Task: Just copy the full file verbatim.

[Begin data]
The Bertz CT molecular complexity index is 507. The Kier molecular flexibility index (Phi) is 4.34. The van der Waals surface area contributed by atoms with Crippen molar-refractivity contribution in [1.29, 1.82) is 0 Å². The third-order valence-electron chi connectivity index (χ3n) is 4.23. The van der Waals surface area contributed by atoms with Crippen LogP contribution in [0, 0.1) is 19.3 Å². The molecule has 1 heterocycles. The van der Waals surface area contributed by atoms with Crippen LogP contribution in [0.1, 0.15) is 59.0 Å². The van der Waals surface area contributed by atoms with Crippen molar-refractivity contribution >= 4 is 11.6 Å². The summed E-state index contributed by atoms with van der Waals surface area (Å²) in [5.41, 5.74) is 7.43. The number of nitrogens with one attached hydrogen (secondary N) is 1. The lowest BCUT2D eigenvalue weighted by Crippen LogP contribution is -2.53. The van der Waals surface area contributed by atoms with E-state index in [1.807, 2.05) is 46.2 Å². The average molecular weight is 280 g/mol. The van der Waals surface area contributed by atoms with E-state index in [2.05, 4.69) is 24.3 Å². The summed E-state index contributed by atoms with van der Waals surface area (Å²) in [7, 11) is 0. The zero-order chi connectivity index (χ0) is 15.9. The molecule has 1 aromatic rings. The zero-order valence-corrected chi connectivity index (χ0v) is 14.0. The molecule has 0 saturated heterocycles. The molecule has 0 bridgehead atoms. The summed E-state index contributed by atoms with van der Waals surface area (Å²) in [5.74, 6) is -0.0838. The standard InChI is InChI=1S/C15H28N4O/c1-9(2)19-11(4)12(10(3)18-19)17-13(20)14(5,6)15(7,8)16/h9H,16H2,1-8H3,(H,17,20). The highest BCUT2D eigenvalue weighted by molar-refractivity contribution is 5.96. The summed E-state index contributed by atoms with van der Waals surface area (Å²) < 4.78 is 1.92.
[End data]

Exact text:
The Bertz CT molecular complexity index is 507. The Kier molecular flexibility index (Phi) is 4.34. The van der Waals surface area contributed by atoms with Crippen molar-refractivity contribution in [1.29, 1.82) is 0 Å². The third-order valence-electron chi connectivity index (χ3n) is 4.23. The van der Waals surface area contributed by atoms with Crippen LogP contribution in [0, 0.1) is 19.3 Å². The molecule has 1 heterocycles. The van der Waals surface area contributed by atoms with Crippen LogP contribution in [0.1, 0.15) is 59.0 Å². The van der Waals surface area contributed by atoms with Crippen molar-refractivity contribution >= 4 is 11.6 Å². The summed E-state index contributed by atoms with van der Waals surface area (Å²) in [5.41, 5.74) is 7.43. The number of nitrogens with one attached hydrogen (secondary N) is 1. The lowest BCUT2D eigenvalue weighted by Crippen LogP contribution is -2.53. The van der Waals surface area contributed by atoms with E-state index in [1.807, 2.05) is 46.2 Å². The average molecular weight is 280 g/mol. The van der Waals surface area contributed by atoms with E-state index in [2.05, 4.69) is 24.3 Å². The summed E-state index contributed by atoms with van der Waals surface area (Å²) in [7, 11) is 0. The zero-order chi connectivity index (χ0) is 15.9. The molecule has 1 aromatic rings. The zero-order valence-corrected chi connectivity index (χ0v) is 14.0. The molecule has 0 saturated heterocycles. The molecule has 0 bridgehead atoms. The summed E-state index contributed by atoms with van der Waals surface area (Å²) in [5.74, 6) is -0.0838. The standard InChI is InChI=1S/C15H28N4O/c1-9(2)19-11(4)12(10(3)18-19)17-13(20)14(5,6)15(7,8)16/h9H,16H2,1-8H3,(H,17,20). The highest BCUT2D eigenvalue weighted by molar-refractivity contribution is 5.96. The summed E-state index contributed by atoms with van der Waals surface area (Å²) < 4.78 is 1.92.